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Grace
Kelly

Created as a fundraising commission in 1984 for the ICA in Pennsylvania where Andy Warhol and Grace Kelly hailed from, Warhol’s portrait of actress Grace Kelly is a testament to golden-age Hollywood glamour. Grace Kelly was to many, likely Warhol included, the epitome of natural beauty and elegance, and Warhol brings this out in the careful exactitude of shadow and line and the unusually flattering palette of this print.

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Meaning & Analysis

Commissioned and published in 1984, Andy Warhol’s portrait of actress Grace Kelly is a testament to golden-age Hollywood glamour. Warhol had strong ties to the ICA who had put on his first solo show in 1965 which effectively launched his career as a fine artist. As well as being a classic beauty of the golden age of Hollywood, Kelly may have been chosen by Warhol as the subject for this series because of her own roots in Pennsylvania where her parents were actively involved with the college. The portrait is based on a still from Kelly’s first film Fourteen Hours, from 1951, and shows the actress looking defiantly at the camera her face tightly cropped so that her features and golden hair form the entire foreground of the image. Warhol has added his characteristic lines to the image transforming photo into drawing, and overlaid it with block colours that serve to enhance the contours and shadows of her iconic face.

He had first experimented with the method of screen printing in the early ’60s after beginning with lithography and monoprinting. Following the tragic death of Marilyn Monroe he took a publicity image and cropped it to enhance her features before enlarging and overlaying it into the icon we know today. Warhol was attracted to screen printing as a medium for its possibilities of repetition and appropriation. With just a few colors he could claim any celebrity as his own, tying his name to theirs in order to become almost as famous. Soon he was producing screen prints in industrial amounts thanks to the help of assistants in his New York Factory. His work was almost as widely proliferated as the media shots that it was sourced from and he was soon in demand for commissions from his patrons. At the same time he was a darling of the fashion and art scene, his retinue of models, musicians and muses lending him the air of a movie star. Though he famously predicted that everybody would be famous for 15 minutes Warhol proved himself to be an enduring figure, his timeless works of art both perfectly encapsulating a moment in time and remaining contemporary classics even today.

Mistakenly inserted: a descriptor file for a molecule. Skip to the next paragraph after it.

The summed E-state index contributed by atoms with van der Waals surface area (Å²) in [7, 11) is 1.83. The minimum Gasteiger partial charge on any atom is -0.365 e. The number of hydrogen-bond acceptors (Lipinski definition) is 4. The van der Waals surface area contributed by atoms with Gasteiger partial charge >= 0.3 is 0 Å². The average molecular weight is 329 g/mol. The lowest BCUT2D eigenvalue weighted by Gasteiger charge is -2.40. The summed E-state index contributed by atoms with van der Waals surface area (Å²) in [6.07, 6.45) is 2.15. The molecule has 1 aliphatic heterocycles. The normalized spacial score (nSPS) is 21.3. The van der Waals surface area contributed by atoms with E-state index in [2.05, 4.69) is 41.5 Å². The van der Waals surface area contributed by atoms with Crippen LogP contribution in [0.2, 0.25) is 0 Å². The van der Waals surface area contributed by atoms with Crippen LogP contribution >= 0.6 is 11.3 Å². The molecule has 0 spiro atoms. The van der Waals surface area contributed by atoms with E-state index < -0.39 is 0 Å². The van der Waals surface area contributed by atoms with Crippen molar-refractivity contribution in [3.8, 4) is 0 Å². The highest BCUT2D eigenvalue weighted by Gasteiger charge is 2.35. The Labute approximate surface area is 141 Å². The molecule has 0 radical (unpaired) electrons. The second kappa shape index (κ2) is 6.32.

Known for her classic beauty, Grace Kelly was the ultimate celebrity. From her success as an actress, playing the icy blonde for Alfred Hitchock in Rear Window and Dial M for Murder amongst other famous roles, and her marriage to the Prince of Monaco in 1956 to her tragic death in a car accident in 1982, Kelly lived a life that could have been scripted straight out of one of her films for all its drama and romance.

10 Facts About Andy Warhol's Grace Kelly

Grace Kelly (F. & S. II.305) by Andy Warhol

Grace Kelly (F. & S. II.305)© Andy Warhol, 1984

1. This portrait is based on a film still.

The portrait is based on a still from Grace Kelly’s first film Fourteen Hours, from 1951. It shows the actress looking defiantly at the camera, her face tightly cropped so that her features and golden hair fill the entire foreground of the image.

Campbell's Soup I, Vegetable Made With Beef Stock (F. & S. II.48) by Andy Warhol

Campbell's Soup I, Vegetable Made With Beef Stock (F. & S. II.48) © Andy Warhol, 1968

2. Warhol first experimented with this method of screen printing in the 1960s.

The prints in Warhol’s Grace Kelly collection are each produced using his classic screen printing method. Beginning with lithography and monoprinting, Warhol first experimented with this method of screen printing in the early 1960s.

Marilyn (F. & S. II.25) by Andy Warhol

Marilyn (F. & S. II.25) © Andy Warhol, 1967

3. This portrait was created shortly after Kelly’s tragic death.

Completed just two years after her tragic death from a car accident, this portrait sits within the Warholian tradition of depicting quintessential American celebrity icons posthumously.

Details Of Renaissance Paintings (Leonardo Da Vinci, The Annunciation, 1472) (F. & S. II.321) by Andy Warhol

Details Of Renaissance Paintings (Leonardo Da Vinci, The Annunciation, 1472) (F. & S. II.321) © Andy Warhol, 1984